The Golden State Warriors were unable to retain free agent Gary Payton II as planned, with the 29-year-old guard bolting for a nice deal with the Portland Trailblazers.
Payton is coming off a breakout season with the Warriors where he emerged as a key piece of the rotation, starring in his role. He averaged a career-best 7.1 points per game to go with 3.5 rebounds and 1.4 steals in 17.6 minutes played. He shot 61.6 percent from the field and 35.8 percent from 3-point range and proved to be a top-notch perimeter defender.
While the Warriors tried to keep him on board, the franchise simply did not want to match the money the Blazers threw at Payton. He signed a three-year deal worth $28 million, per Sham Charania of The Athletic, who first reported the deal.
Shortly after the deal was reported, Montre Poole of NBC Sports Bay Area tweeted that there was a slim chance that the Warriors could retain Payton.
“Source close to Gary Payton II: Warriors still have slim chance to retain GP2 but it appears they’ve hit their limit (TPMLE), which doesn’t compete with offer from Trail Blazers,” Poole tweeted. “He has history in Oregon and would be very comfortable in PDX.”
His father, Gary Payton, spoke to Heavy.com’s Sean Deveney in April, acknowledging the situation his son was in.
“I think he wants to stay with the Golden State Warriors and I think the Warriors want to stay with him. But, as you understand, this is a business,” Payton said. “They’re capped up. They gotta pay Draymond [Green], they gotta pay [Stephen] Curry, they gotta pay Klay [Thompson], now they’re going to give [Jordan] Poole a lot of money. So I don’t know how that’s going to work out.”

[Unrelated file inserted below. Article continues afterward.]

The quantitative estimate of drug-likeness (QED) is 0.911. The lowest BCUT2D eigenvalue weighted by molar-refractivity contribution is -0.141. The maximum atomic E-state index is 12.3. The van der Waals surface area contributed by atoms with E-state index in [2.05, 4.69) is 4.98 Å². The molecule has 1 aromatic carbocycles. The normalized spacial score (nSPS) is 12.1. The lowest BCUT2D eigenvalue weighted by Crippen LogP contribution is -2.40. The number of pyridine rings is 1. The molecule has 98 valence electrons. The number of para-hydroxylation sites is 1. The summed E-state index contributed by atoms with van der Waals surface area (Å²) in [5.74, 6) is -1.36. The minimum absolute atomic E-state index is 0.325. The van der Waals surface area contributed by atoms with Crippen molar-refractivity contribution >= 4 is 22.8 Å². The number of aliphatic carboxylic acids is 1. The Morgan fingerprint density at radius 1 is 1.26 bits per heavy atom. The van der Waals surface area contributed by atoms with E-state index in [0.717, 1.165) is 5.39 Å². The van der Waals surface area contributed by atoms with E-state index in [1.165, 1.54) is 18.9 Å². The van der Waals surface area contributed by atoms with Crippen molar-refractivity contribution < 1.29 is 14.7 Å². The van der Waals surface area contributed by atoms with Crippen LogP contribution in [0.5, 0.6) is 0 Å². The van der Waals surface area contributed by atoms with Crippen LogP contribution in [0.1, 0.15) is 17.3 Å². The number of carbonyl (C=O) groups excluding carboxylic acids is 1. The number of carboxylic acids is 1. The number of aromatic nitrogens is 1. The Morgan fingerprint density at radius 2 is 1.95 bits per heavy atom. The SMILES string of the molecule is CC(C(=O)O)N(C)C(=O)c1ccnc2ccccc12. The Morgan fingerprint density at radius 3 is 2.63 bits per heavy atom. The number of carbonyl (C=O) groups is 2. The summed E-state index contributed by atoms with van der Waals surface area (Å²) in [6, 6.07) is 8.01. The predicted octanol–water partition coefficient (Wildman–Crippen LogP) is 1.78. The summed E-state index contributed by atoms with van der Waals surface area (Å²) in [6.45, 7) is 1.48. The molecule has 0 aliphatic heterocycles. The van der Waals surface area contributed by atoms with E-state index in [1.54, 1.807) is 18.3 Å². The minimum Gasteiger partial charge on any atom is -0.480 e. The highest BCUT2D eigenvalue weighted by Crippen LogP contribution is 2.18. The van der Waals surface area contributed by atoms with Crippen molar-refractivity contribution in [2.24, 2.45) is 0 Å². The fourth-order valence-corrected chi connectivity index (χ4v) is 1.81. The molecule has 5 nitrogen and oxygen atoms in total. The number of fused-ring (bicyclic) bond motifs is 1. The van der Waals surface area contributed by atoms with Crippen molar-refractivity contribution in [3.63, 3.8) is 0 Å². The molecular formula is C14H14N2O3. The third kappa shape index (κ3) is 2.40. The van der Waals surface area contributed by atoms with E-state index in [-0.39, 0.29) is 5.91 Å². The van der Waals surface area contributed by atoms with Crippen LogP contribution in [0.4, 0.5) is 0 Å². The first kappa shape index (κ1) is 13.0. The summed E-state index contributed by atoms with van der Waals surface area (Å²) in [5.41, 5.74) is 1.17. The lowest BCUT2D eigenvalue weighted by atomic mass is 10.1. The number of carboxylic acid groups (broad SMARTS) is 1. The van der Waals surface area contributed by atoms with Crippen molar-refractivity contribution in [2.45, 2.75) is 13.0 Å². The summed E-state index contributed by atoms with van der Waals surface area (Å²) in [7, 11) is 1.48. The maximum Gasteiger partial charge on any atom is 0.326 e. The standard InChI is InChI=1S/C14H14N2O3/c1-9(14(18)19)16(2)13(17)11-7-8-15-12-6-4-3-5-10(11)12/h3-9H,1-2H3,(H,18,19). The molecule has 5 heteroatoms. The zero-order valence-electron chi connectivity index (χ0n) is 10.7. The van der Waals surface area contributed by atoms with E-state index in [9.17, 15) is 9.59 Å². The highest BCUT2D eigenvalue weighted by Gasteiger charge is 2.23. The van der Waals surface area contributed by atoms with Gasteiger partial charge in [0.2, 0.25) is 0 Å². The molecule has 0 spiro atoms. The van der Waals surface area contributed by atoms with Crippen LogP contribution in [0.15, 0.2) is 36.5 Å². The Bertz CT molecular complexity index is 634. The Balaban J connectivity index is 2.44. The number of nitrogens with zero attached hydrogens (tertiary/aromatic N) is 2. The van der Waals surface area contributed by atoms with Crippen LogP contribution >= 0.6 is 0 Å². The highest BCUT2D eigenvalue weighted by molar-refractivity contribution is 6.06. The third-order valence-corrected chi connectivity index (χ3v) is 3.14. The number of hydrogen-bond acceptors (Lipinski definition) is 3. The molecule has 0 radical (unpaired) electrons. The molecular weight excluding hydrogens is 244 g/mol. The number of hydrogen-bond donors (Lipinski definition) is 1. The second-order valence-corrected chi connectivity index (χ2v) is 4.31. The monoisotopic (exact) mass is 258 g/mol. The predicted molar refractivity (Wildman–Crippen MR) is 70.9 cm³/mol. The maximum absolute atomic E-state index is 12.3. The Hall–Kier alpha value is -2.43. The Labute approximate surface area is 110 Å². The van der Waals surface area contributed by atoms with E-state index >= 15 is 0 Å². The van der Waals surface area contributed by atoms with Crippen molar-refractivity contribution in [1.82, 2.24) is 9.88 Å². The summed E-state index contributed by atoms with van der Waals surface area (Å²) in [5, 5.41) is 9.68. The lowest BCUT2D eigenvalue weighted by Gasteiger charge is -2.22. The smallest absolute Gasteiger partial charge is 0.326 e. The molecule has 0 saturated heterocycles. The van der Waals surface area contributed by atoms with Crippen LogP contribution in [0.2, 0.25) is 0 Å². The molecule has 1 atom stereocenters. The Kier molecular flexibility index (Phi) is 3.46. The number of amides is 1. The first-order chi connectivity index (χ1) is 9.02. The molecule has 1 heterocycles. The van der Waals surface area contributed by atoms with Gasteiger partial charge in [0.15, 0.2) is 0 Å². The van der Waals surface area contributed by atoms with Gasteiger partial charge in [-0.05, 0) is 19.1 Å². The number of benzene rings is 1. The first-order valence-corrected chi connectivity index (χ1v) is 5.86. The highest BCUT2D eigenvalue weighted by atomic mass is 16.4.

Warriors Trying to Keep Roster Intact as Much as Possible
The Warriors are already deep in the luxury tax and are going to have to make at least a couple tough decisions this offseason. Just prior to the report of Payton’s new deal, The Athletic reported the sides were “apart” in negotiations.
“Facing a record tax bill multiplying each additional dollar spent by nearly seven, the Warriors entered free agency intent on avoiding any overpay that the market doesn’t demand,” Anthony Slater and Sam Amick reported. “They want to bring both [Kevon] Looney and Payton back. Both players prefer a reunion with the defending champions, if the price is right. That’s where the current separation exists.”
The Warriors have been clear that they’re willing to spend an exorbitant about to retain a championship roster. However, general manager Bob Myers knows there’s a limit — albeit a high one — to what owner Joe Lacob is willing to spend.
“We’ll look and see what we can do and I’ll ask Joe what he would authorize, but there is a limit. It’s not limitless,” Myers said. “I would like it to be limitless, but trust me, it’s not. You’ve got to have some constraints on a salary.”
Big Man Kevon Looney is a Priority for Warriors
With Payton out of the picture, the Warriors’ sights will turn to big man Kevon Looney, who is coming off his best and most consistent year as a pro, averaging 6 points and 7.3 rebounds per game, filling a key role for the Warriors. He came up big in the postseason, starting 13 games. His masterpiece was a career-high 21 points to go with 12 rebounds during the Western Conference Finals, even receiving MVP chants from the Chase Center crowd.
Head coach Stever Kerr had no problem heaping praise on Looney after winning the title.
“Loon, what more do we need to say about Loon?” Kerr said on June 22. “He’s a championship center, modern-day defender, switch defender, which is what it takes in the playoffs. As the 30th pick in the draft seven years ago, the way he’s developed, the way he’s worked, the way he has become such a big part of our internal leadership and our fabric, he’s a huge component to our success.”
But just as the Payton situation showed, if another team is willing to go over market value for Looney’s services, it could cause some trouble for the Warriors.